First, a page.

Fringe Review: How to Fake Clinical Depression

Sometimes a morality play comes in sheep’s clothing. Steven Marrocco’s very humorous play has the subtle moral tone that condemns both drug companies for making profit on the backs of the ill, and society for looking for the quick fix to life’s problems. Steve was his own example of looking for a quick fix to meet his need for a new bass. He see the impact of his quest for an easy answer. He sees what the drugs are doing to himself, and he sees that his greed is also holding back the development of the drugs for people who really need them. What seemed most interesting is he also sees what a crutch the drugs have become to his family. Morality wins out when he makes the choice to come clean. He learns his lesson that gimmicks are not going to land a TV deal, or buy him a quick fix to all of his desires.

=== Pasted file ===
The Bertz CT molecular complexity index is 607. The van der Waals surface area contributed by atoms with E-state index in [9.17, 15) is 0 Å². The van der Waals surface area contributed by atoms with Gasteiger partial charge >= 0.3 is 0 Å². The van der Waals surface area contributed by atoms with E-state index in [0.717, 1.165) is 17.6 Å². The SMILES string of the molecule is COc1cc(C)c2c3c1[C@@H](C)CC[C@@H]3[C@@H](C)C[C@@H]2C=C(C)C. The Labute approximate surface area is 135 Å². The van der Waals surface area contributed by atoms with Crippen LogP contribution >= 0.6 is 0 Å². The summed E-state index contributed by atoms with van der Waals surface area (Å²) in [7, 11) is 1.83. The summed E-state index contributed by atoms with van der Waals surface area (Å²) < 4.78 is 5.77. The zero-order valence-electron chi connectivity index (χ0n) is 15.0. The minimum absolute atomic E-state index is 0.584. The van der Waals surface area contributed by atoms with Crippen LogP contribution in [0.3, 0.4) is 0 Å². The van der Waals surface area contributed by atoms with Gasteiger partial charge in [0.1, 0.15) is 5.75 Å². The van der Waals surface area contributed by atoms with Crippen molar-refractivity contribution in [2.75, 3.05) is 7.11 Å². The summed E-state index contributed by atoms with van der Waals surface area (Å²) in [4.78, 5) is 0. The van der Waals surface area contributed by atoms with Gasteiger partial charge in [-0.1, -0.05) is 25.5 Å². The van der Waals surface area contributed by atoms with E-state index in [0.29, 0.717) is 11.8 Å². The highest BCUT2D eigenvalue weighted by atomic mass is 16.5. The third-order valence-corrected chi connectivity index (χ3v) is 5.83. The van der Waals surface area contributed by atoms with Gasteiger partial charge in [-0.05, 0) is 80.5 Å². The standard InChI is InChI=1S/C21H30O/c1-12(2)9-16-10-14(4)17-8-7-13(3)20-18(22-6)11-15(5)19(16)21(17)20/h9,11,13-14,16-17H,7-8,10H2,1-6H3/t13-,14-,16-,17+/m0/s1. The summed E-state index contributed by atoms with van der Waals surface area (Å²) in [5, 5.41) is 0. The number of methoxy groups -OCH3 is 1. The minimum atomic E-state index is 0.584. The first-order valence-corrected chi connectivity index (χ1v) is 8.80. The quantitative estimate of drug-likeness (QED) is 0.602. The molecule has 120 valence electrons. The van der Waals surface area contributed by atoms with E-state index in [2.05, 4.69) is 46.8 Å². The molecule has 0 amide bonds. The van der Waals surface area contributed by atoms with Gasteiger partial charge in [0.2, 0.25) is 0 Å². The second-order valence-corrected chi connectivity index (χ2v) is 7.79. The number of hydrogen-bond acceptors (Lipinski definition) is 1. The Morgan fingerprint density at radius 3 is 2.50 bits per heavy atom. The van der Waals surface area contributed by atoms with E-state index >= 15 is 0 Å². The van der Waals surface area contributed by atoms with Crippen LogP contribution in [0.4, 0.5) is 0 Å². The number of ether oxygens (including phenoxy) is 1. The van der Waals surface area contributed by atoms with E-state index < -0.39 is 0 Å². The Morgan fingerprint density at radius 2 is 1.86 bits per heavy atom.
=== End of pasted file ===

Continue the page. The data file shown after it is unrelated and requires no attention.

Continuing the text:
Steve’s stories are very funny, but if you know life as an actor in LA or you know the terminology used by actors (callbacks, dailies, etc) you’ll get more of the excellent structure he lays on his story.



I would like to have seen him in a different space. The Art Academy is a difficult space to use for his type of show. The white walls there are hard to escape. That worked to help Calculus, but doesn’t help here.



Finally, read his 10 ten in the Enquirer, hilarious.

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